There are little weird things that I would change such as the key entry, most hotels have cards and this one you have to carry a key on a large key chain around. You have to use your key to get in the elevator or use the stairs. The hotel is worn down a bit- stains on the carpets, stains in the tub, and mattress is visibly worn (has indentations in it) and whenever you move it makes noise. The tub is narrow and the curtain blows in which makes showering interesting, you either put it outside of the tub and flood the bathroom or have it stuck to you half of the time which isn't a huge deal but I doubt that they change it between guests! The wifi was spotty. There were No robes, though I don't know if I would have used it I expected better quality accommodation; given the cost and all of the "hype" I would have thought that it would be less visibly worn. There is no AC (which we knew ahead of time) and in order to have air flow you have to leave the windows open (which we don't mind, there aren't any screens so you will get some bugs but it was a better alternative to the heat and stuffy room) which prevents you from shutting the curtains- a bit of a problem when your dealing with jet lag!!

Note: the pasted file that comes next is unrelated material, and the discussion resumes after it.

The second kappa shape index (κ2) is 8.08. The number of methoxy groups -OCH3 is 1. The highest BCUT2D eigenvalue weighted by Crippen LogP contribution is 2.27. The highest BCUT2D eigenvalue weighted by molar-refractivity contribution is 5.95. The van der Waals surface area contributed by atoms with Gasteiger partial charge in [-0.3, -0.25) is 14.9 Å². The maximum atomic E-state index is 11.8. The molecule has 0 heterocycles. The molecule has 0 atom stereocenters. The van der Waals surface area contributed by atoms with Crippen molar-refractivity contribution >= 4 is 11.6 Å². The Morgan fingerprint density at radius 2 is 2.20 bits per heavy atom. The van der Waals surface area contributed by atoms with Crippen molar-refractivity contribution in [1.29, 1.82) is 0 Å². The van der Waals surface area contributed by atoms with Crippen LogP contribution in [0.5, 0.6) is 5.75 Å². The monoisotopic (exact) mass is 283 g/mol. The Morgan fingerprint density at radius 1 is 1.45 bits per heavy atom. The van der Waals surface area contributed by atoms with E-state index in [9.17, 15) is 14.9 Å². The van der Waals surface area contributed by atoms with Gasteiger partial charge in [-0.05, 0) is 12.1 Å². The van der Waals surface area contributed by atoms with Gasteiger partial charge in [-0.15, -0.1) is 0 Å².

I liked all of the wood throughout the hotel....but decor wise that would be about it. The furniture in the room was visibly worn and there wasn't any artwork other than a picture that a child drew. there is this great little bar with outdoor seating that was directly behind our room, so part of leaving the windows open for air flow meant it got louder by ten fold!! The peoples conversation carries up so that we could make out their conversations and it's as if we were seated inside a very bustling pub. Which is fine if that's the atmosphere that we were going for, but as we are trying to sleep or relax it's was a bit much. I imagine the weekends will be terrible....and at night we shut both sets of windows and you can still hear music playing and people yelling and talking at 3 am on a Tuesday morning. We stayed here Monday, Tuesday, and Wednesday night and it was VERY LOUD each night and we had to shut both sets of windows and just deal with the room being stuffy. I don't think I would return to this hotel and if I did I would certainly not stay in a room in the back. I did not complain to the staff as I felt that there wasn't anything that they could do to prevent the noise...and I didn't have a lot of faith that the front of the building was going to be that much quieter. Had we been staying longer I would have demanded another room.....